This painting depicts an assortment of choice fruit – purple grapes with waxy bloom, a mottled pear, an orange, a Lombard plum, a velvety peach, and a crisp Baldwin apple – artfully arranged on a highly-polished tabletop. The composition is centered by the luscious orange, broken open and presented in a manner reminiscent of an anatomical fruit specimen, a bravura tactic that allowed the artist to fully exhibit his proficiency. The disparate textures of the pebbled orange skin, soft pith, and fuzzy central core are realistically captured, as is light, playing off the transparent, veined membrane that protects the juicy flesh of each segment. Chapin has erroneously been credited with introducing the open orange to the Fall River School; in fact, Robert Spear Dunning (1829-1905) depicted the fruit in this manner in his earliest works, long before Chapin began his career as an artist.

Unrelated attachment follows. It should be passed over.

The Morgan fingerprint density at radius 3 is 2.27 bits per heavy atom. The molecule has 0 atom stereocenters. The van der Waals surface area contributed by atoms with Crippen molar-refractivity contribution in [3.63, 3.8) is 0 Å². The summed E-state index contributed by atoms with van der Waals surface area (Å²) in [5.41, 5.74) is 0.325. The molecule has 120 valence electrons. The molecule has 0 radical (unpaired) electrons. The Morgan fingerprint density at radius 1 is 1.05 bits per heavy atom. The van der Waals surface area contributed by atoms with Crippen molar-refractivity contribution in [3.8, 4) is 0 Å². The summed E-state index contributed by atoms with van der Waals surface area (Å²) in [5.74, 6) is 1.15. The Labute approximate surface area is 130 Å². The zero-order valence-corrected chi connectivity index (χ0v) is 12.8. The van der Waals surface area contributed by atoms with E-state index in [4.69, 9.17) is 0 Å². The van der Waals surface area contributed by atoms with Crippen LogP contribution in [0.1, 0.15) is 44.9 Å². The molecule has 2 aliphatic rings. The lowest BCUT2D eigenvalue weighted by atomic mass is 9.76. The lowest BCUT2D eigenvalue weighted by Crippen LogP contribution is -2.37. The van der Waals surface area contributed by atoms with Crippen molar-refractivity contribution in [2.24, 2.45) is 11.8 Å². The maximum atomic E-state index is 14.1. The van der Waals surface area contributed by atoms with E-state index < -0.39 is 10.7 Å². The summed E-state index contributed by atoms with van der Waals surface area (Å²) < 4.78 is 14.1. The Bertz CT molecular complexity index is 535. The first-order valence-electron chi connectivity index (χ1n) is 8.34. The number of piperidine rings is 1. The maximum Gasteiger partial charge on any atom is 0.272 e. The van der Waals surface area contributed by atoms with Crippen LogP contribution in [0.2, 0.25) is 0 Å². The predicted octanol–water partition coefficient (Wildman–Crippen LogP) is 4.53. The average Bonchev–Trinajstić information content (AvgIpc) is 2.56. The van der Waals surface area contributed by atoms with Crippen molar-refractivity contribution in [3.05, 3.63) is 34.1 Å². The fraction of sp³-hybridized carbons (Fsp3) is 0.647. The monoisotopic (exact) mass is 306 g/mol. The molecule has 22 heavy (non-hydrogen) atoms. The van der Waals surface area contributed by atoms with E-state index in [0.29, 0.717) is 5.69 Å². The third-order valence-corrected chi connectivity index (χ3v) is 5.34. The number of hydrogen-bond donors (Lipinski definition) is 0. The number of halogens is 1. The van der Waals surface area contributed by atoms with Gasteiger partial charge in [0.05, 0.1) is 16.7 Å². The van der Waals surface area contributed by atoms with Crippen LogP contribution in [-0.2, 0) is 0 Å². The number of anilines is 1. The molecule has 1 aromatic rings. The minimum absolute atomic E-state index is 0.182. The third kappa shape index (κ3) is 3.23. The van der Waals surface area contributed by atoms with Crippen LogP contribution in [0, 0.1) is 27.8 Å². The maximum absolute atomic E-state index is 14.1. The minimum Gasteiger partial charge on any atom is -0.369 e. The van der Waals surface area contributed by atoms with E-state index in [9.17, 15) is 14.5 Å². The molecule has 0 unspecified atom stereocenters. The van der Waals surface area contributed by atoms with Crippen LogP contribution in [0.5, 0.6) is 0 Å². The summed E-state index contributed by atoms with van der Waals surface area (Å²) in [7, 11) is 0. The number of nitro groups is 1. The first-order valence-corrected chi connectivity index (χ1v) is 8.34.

In this painting and indicative of changing fashion, Chapin substituted the elaborate, deeply carved Victorian table edges favored earlier in his career with a plain one, lending this piece a more contemporary feel.